To an Athlete Dying Young by A. E. Housman

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Identify metaphors in "To an Athlete Dying Young."

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S.L. Watson eNotes educator | Certified Educator

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In A.E. Housman's poem "To an Athlete Dying Young," the poet uses the metaphor of the runner, an athlete, to represent all those who have died young while still in their prime and glory. Furthermore, the image of the athlete as he wins the race and is carried home "shoulder-high" as he is cheered by the townspeople is juxtaposed to the image of the same young athlete being carried home "shoulder-high" in his coffin. The metaphor of the "stiller town" represents the deathly quiet of the grave where the athlete will rest.

In stanza five, the "lads that wore their honours out" become a metaphor for those who do not die young, while still in their glory days, and go on to live a life perhaps filled with regret for the past. Interestingly enough, this poem was recited by Isak Dinesen Blixen, played by Meryl Streep in the movie Out of Africa, when Denys Finch Hatton, played by Robert Redford, was killed while still in the prime of his life. Again, this emphasizes the metaphor of the athlete dying while he is still young, fit, and able, comparing this to anyone who is killed while still in the bloom of life rather than withering away through old age and sickness. The poet emphasizes that it is better to die when one has the "early-laureled head"—laurel being a symbol of victory—rather than waste away when glory has faded.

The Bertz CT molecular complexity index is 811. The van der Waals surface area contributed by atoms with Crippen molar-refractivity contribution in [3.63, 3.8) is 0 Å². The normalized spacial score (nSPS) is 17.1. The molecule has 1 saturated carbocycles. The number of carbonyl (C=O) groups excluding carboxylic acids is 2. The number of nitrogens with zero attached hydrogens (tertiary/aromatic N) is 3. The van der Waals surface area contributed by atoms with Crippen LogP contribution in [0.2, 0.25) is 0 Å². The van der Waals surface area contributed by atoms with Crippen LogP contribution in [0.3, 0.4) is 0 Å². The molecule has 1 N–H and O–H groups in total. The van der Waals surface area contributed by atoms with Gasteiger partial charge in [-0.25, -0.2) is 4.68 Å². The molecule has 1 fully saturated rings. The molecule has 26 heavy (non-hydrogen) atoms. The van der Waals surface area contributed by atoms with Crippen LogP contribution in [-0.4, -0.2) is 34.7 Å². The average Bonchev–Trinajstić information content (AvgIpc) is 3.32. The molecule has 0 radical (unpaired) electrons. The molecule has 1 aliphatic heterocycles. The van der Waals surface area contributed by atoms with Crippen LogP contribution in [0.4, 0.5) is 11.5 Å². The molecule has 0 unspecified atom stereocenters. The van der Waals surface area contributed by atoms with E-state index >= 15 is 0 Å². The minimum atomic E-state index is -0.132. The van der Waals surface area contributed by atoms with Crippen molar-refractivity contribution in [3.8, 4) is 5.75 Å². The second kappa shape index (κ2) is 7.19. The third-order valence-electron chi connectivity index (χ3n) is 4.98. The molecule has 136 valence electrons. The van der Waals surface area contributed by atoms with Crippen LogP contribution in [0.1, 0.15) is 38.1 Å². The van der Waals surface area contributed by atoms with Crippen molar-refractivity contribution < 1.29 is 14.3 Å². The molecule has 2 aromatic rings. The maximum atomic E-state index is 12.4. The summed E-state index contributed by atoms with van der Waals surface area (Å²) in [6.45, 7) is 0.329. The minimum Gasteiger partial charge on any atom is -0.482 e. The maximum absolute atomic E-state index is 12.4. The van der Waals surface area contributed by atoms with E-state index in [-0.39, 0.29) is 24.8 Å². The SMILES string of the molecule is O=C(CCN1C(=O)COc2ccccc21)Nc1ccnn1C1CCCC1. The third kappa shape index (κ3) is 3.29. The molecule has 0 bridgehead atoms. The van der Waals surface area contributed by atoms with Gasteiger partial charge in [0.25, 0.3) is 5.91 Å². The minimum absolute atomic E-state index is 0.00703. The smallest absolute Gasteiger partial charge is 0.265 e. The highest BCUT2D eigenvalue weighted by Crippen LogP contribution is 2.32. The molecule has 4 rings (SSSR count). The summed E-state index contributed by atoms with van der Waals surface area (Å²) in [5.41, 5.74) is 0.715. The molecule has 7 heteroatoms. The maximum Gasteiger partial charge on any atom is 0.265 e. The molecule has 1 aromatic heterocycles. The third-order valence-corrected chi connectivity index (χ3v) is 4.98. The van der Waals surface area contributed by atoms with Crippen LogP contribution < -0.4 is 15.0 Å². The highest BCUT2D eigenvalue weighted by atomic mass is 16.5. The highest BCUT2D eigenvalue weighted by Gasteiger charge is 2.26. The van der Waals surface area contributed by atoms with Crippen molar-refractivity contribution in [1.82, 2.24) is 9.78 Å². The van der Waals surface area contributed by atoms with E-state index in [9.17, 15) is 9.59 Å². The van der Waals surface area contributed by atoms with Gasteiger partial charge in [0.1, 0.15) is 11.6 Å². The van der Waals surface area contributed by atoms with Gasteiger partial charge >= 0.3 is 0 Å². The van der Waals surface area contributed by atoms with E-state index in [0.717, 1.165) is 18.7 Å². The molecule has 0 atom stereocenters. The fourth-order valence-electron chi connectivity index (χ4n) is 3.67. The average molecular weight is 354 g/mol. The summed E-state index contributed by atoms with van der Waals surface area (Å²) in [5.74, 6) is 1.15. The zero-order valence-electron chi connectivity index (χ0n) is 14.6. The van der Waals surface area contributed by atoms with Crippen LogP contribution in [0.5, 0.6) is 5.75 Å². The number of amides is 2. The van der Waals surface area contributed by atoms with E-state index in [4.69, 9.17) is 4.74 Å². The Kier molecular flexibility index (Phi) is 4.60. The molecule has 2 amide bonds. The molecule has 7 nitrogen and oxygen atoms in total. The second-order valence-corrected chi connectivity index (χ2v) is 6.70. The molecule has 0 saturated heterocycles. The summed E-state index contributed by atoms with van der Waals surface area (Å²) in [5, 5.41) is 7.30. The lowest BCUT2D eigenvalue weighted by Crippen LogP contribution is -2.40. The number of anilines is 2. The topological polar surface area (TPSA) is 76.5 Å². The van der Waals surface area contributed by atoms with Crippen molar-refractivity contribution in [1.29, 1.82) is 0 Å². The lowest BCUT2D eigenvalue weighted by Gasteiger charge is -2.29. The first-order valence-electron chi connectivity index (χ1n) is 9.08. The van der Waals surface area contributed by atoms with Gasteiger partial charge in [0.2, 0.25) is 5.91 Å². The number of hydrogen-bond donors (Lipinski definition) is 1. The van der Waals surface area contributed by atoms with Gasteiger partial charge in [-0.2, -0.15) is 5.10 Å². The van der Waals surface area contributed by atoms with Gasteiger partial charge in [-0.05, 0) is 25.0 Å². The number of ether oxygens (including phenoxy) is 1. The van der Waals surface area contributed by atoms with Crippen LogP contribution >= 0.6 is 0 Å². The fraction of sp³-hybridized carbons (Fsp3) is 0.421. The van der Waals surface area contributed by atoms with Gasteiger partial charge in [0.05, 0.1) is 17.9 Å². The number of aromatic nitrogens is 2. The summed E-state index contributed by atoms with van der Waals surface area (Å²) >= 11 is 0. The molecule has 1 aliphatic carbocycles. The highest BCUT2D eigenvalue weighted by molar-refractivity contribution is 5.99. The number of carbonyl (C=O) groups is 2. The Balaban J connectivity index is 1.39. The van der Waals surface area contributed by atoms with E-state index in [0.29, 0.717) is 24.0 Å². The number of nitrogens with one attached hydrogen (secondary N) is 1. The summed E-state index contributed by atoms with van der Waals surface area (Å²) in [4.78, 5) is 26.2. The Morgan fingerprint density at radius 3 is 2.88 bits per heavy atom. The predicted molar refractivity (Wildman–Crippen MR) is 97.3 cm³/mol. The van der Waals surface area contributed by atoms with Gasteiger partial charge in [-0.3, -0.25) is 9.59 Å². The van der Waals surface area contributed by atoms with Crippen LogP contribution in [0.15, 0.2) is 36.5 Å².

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lprono eNotes educator | Certified Educator

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The entire poem does not refer to a specific athlete or a particular sports event but to a universal condition. The condition of the athlete becomes, therefore, metaphoric of the entire human existence and its inevitable progression towards death. Significantly, in line 5, humanity is defined as formed by different "runners". This second stanza is highly metaphorical, describing the experience of death with terms such as "home" (grave) and "stiller town" (cemetery) that usually refer to our everyday lives.

In addition to the progression towards death, the characterization of humans as runners could also refer to the equally inevitable competition among humans for fame. Such competition, as the following stanzas make clear, may seem futile with hindsight as death is not simply the culmination of physical decay but also of oblivion ("Runners whom renown outran/And the name died before the man"). The paradox of the poem is that oblivion and disappointments can be avoided through death, so that the dead person does not realize the transitory nature of fame.

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